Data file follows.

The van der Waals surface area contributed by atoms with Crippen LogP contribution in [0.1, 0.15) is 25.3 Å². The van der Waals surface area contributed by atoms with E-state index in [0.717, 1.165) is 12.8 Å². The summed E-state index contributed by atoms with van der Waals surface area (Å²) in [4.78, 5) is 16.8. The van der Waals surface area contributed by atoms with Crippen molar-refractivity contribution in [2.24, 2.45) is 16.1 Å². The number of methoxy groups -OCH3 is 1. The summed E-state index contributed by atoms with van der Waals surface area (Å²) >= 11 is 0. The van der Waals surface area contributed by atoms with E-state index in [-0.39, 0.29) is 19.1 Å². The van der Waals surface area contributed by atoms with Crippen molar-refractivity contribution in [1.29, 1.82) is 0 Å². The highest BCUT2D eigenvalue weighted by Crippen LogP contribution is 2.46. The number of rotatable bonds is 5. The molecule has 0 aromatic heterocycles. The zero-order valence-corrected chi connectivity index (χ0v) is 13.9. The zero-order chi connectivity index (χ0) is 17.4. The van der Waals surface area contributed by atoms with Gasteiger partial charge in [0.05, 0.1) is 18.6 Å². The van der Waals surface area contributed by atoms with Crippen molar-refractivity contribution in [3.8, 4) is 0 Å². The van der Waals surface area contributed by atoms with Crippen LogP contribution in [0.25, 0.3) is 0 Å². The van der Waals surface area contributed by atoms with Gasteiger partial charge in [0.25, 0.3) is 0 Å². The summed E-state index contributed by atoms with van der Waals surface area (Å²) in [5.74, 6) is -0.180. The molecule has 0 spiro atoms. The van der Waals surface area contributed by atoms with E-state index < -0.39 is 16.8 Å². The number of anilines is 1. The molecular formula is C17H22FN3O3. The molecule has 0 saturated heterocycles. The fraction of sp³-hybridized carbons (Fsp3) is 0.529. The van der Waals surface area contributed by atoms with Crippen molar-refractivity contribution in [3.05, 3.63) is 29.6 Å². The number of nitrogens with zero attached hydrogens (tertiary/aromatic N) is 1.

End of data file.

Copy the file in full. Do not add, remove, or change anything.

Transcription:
The van der Waals surface area contributed by atoms with Crippen LogP contribution in [0.1, 0.15) is 25.3 Å². The van der Waals surface area contributed by atoms with E-state index in [0.717, 1.165) is 12.8 Å². The summed E-state index contributed by atoms with van der Waals surface area (Å²) in [4.78, 5) is 16.8. The van der Waals surface area contributed by atoms with Crippen molar-refractivity contribution in [2.24, 2.45) is 16.1 Å². The number of methoxy groups -OCH3 is 1. The summed E-state index contributed by atoms with van der Waals surface area (Å²) >= 11 is 0. The van der Waals surface area contributed by atoms with E-state index in [-0.39, 0.29) is 19.1 Å². The van der Waals surface area contributed by atoms with Crippen molar-refractivity contribution in [1.29, 1.82) is 0 Å². The highest BCUT2D eigenvalue weighted by Crippen LogP contribution is 2.46. The number of rotatable bonds is 5. The molecule has 0 aromatic heterocycles. The zero-order valence-corrected chi connectivity index (χ0v) is 13.9. The zero-order chi connectivity index (χ0) is 17.4. The van der Waals surface area contributed by atoms with Gasteiger partial charge in [0.05, 0.1) is 18.6 Å². The van der Waals surface area contributed by atoms with Crippen molar-refractivity contribution in [3.8, 4) is 0 Å². The van der Waals surface area contributed by atoms with Crippen LogP contribution in [0.25, 0.3) is 0 Å². The van der Waals surface area contributed by atoms with Gasteiger partial charge in [0.25, 0.3) is 0 Å². The summed E-state index contributed by atoms with van der Waals surface area (Å²) in [5.74, 6) is -0.180. The molecule has 0 spiro atoms. The van der Waals surface area contributed by atoms with E-state index < -0.39 is 16.8 Å². The number of anilines is 1. The molecular formula is C17H22FN3O3. The molecule has 0 saturated heterocycles. The fraction of sp³-hybridized carbons (Fsp3) is 0.529. The van der Waals surface area contributed by atoms with Crippen molar-refractivity contribution in [3.05, 3.63) is 29.6 Å². The number of nitrogens with zero attached hydrogens (tertiary/aromatic N) is 1.